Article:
Refugee crisis

Austria sends refugees to Slovakia

Austria sends refugees to Slovakia
An elderly man from Aleppo, Syria, waits for news of whether he can travel to Germany with his granddaughter. Photo: Kim Traill
Just 18 of an agreed 500 Syrian asylum-seekers arrived in Slovakia on Thursday under a deal with EU neighbour Austria that has sparked protest in the village where they will stay temporarily.

Depending on whether their asylum requests are recognised, the Syrians will either be ultimately returned to Austria or deported from the EU, Slovak interior ministry spokeswoman Michaela Paulenova told AFP.

The 18 men were transferred by bus from Austria's Salzburg to a temporary asylum camp in Gabcikovo, a southwestern Slovak village of 5,400 people.

Five hundred asylum-seekers are to be temporarily accommodated in Gabcikovo under the agreement with Vienna.

“This number will be reached in the following two years. We have no information on how many asylum-seekers and when they will arrive. It's up to the Austrian interior ministry,” Paulenova said.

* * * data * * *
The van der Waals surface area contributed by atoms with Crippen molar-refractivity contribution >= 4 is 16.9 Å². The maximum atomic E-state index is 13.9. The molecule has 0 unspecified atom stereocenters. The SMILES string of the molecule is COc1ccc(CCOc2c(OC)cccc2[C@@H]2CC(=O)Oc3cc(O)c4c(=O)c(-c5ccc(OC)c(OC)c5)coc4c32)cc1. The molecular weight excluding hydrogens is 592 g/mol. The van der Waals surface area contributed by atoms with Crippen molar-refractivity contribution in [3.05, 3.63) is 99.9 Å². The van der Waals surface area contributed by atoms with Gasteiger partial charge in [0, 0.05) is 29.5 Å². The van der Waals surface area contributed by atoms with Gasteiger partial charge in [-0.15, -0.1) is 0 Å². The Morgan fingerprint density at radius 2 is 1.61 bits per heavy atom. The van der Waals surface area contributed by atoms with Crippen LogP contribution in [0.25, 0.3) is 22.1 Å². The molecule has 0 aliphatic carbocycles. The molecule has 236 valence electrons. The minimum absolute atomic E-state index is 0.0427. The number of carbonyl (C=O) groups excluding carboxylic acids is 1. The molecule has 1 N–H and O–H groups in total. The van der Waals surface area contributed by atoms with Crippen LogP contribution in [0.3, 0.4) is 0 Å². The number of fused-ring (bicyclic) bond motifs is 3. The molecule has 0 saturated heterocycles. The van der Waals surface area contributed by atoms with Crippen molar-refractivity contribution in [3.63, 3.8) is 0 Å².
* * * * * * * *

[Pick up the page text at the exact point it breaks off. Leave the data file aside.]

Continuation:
Gabickovo held a referendum last month in which 97 percent of voters rejected the temporary asylum camp, but the interior ministry “is not obliged to act according to its results”, Paulenova said.

Getting off the bus on Thursday, one asylum-seeker thanked “all the good people” for the possibility of staying in Slovakia, local media reported.

But villager reaction on social media was cold.

“Who wants them here anyway? I know I don't,” Gabcikovo resident Beata Lelkes wrote on Facebook.

“Many homeless here would appreciate accommodation like they (migrants) are getting,” resident Zsuzsanna Varga added.

The nation of 5.4 million people is among several eastern EU members staunchly against a system of fixed quotas proposed by the European Commission to distribute 160,000 refugees among the bloc's 28 members.

On Wednesday, leftist Prime Minister Robert Fico alleged the EU was no longer safe and raised the spectre of terrorists entering Slovakia under the guise of refugees, a possibility experts deem unlikely.